How to Write a Meeting Request Email

How to Write a Meeting Request Email: 7 Samples

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Meetings are a powerful tool in the workplace to boost mutual communication. And when you're trying to schedule a meeting, whether with an employee or manager or someone outside the company, email is often the best way to get the job done. But writing a good email isn't always easy. 

While emailing someone to request a meeting, it's important to be clear about the purpose of the meeting, the topics you'd like to discuss, and the location and time.

If you're not sure how to get started, don't worry — you can pick your ideal meeting request email sample from our list below. Read on!

How to structure a perfect meeting invite email

Emails allow you to structure your words and keep track of your messages, therefore they are the perfect form of communication to ask for a meeting, as long as you know how to write them. 

A well-structured invitation email is the first step toward a successful meeting. It should make it easy for the other person to understand what you want from them and therefore respond more quickly. 

When crafting a meeting invite, make sure you do the following.

1. Create a specific subject line

Subject lines form the smallest part of an email but have the biggest impact. The meeting email subject line should be clear and concise to let the recipient immediately know your intention.

Firstly, your subject line should give the recipient a good idea of what the email is about. For example, "Request for a meeting."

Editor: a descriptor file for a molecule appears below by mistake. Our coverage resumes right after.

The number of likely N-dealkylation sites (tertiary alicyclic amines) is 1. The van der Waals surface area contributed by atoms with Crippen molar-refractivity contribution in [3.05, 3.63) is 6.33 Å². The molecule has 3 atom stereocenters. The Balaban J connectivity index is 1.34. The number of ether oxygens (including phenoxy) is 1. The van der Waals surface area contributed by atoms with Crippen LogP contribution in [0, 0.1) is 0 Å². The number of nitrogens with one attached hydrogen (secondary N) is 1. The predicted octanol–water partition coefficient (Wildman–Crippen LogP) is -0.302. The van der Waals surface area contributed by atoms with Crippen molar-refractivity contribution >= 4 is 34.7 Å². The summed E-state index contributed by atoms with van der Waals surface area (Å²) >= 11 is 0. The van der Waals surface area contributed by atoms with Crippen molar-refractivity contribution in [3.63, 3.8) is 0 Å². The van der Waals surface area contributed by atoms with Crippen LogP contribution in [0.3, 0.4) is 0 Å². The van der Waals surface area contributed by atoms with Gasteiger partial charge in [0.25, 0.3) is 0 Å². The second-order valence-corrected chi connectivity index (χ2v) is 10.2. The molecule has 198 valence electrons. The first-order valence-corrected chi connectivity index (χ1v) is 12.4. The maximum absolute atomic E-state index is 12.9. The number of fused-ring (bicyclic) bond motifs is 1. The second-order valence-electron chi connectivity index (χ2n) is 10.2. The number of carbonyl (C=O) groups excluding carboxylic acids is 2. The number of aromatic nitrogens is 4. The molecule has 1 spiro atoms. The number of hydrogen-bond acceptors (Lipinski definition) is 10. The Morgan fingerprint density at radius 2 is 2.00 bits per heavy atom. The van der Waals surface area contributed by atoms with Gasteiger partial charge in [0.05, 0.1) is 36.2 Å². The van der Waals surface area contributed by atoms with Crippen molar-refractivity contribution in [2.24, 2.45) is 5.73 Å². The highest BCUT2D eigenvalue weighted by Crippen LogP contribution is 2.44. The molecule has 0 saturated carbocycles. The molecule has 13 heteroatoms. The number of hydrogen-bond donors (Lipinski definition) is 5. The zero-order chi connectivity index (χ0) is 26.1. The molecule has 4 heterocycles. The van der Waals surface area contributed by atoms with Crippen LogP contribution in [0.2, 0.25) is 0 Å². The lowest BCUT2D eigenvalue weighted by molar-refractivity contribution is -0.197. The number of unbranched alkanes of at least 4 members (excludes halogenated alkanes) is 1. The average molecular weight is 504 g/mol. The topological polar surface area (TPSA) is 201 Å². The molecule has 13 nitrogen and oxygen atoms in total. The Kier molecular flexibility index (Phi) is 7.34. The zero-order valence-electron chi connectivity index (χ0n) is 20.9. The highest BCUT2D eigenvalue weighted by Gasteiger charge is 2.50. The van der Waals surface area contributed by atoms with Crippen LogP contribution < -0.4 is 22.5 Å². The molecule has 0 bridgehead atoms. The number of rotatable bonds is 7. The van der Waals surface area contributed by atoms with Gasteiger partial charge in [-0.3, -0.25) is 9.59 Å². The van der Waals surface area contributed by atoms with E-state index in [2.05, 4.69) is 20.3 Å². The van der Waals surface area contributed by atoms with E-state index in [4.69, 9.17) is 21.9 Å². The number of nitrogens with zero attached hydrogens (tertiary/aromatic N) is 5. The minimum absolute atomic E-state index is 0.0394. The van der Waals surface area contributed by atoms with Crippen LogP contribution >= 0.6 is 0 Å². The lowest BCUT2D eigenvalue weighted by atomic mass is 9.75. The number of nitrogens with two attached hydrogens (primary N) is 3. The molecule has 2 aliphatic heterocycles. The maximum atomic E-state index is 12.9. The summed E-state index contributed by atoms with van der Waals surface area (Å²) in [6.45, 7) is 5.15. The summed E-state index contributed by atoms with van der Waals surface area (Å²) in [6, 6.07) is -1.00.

Secondly, the subject line should never be too long; keeping it within 30-50 characters is decent, as this guarantees a higher open rate.

Here are a few examples:

  • Meeting to discuss your performance review

  • One-on-one meeting to talk about your career goals

  • Quick catch-up meeting to touch base on current projects

2. Begin by showing your intention

When you're sending someone a meeting invitation, it's important to get straight to the point. The recipient is likely very busy, and they don't have time to read through a long email.

Start the email with a hello message and explain who you are (if you send a meeting request to someone unfamiliar or outside the company). Then, directly explain why you are asking for a meeting. 

For example:

"I'd like to set up a one-on-one meeting to discuss the August campaign performance. I think it would be beneficial to go over the results in more detail so that you can replicate the results for similar campaigns in the future.”

3. Include crucial meeting details in the body of the email